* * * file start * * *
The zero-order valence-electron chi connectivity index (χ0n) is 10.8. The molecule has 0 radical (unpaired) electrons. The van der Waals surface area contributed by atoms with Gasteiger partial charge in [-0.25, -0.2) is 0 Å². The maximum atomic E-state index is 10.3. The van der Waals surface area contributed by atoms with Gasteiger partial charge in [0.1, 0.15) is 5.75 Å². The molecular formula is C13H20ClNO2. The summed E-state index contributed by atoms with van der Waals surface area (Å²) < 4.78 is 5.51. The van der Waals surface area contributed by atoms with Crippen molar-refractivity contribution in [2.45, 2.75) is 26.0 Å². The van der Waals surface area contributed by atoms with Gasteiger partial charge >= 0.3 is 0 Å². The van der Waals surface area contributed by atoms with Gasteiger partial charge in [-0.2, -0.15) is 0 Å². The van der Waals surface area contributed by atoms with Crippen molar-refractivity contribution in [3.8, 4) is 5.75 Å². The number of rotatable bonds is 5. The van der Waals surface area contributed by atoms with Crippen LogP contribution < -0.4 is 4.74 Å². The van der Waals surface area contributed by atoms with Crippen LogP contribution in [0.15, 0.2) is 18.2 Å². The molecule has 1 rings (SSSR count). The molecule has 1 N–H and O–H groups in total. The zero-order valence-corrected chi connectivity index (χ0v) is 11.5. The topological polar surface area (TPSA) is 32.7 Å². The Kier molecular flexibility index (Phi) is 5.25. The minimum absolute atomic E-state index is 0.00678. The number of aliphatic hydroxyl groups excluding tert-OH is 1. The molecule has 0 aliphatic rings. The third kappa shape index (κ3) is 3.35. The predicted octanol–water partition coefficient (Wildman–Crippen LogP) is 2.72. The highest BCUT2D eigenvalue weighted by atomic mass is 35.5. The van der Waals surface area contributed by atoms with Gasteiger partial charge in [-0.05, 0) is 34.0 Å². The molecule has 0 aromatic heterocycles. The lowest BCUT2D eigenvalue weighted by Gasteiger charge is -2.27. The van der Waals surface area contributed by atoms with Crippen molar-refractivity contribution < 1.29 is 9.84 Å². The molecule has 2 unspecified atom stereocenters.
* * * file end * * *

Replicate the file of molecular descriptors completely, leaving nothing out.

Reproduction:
The zero-order valence-electron chi connectivity index (χ0n) is 10.8. The molecule has 0 radical (unpaired) electrons. The van der Waals surface area contributed by atoms with Gasteiger partial charge in [-0.25, -0.2) is 0 Å². The maximum atomic E-state index is 10.3. The van der Waals surface area contributed by atoms with Gasteiger partial charge in [0.1, 0.15) is 5.75 Å². The molecular formula is C13H20ClNO2. The summed E-state index contributed by atoms with van der Waals surface area (Å²) < 4.78 is 5.51. The van der Waals surface area contributed by atoms with Crippen molar-refractivity contribution in [2.45, 2.75) is 26.0 Å². The van der Waals surface area contributed by atoms with Gasteiger partial charge >= 0.3 is 0 Å². The van der Waals surface area contributed by atoms with Gasteiger partial charge in [-0.2, -0.15) is 0 Å². The van der Waals surface area contributed by atoms with Crippen molar-refractivity contribution in [3.8, 4) is 5.75 Å². The number of rotatable bonds is 5. The van der Waals surface area contributed by atoms with Crippen LogP contribution < -0.4 is 4.74 Å². The van der Waals surface area contributed by atoms with Crippen LogP contribution in [0.15, 0.2) is 18.2 Å². The molecule has 1 rings (SSSR count). The molecule has 1 N–H and O–H groups in total. The zero-order valence-corrected chi connectivity index (χ0v) is 11.5. The topological polar surface area (TPSA) is 32.7 Å². The Kier molecular flexibility index (Phi) is 5.25. The minimum absolute atomic E-state index is 0.00678. The number of aliphatic hydroxyl groups excluding tert-OH is 1. The molecule has 0 aliphatic rings. The third kappa shape index (κ3) is 3.35. The predicted octanol–water partition coefficient (Wildman–Crippen LogP) is 2.72. The highest BCUT2D eigenvalue weighted by atomic mass is 35.5. The van der Waals surface area contributed by atoms with Gasteiger partial charge in [-0.05, 0) is 34.0 Å². The molecule has 0 aromatic heterocycles. The lowest BCUT2D eigenvalue weighted by Gasteiger charge is -2.27. The van der Waals surface area contributed by atoms with Crippen molar-refractivity contribution < 1.29 is 9.84 Å². The molecule has 2 unspecified atom stereocenters.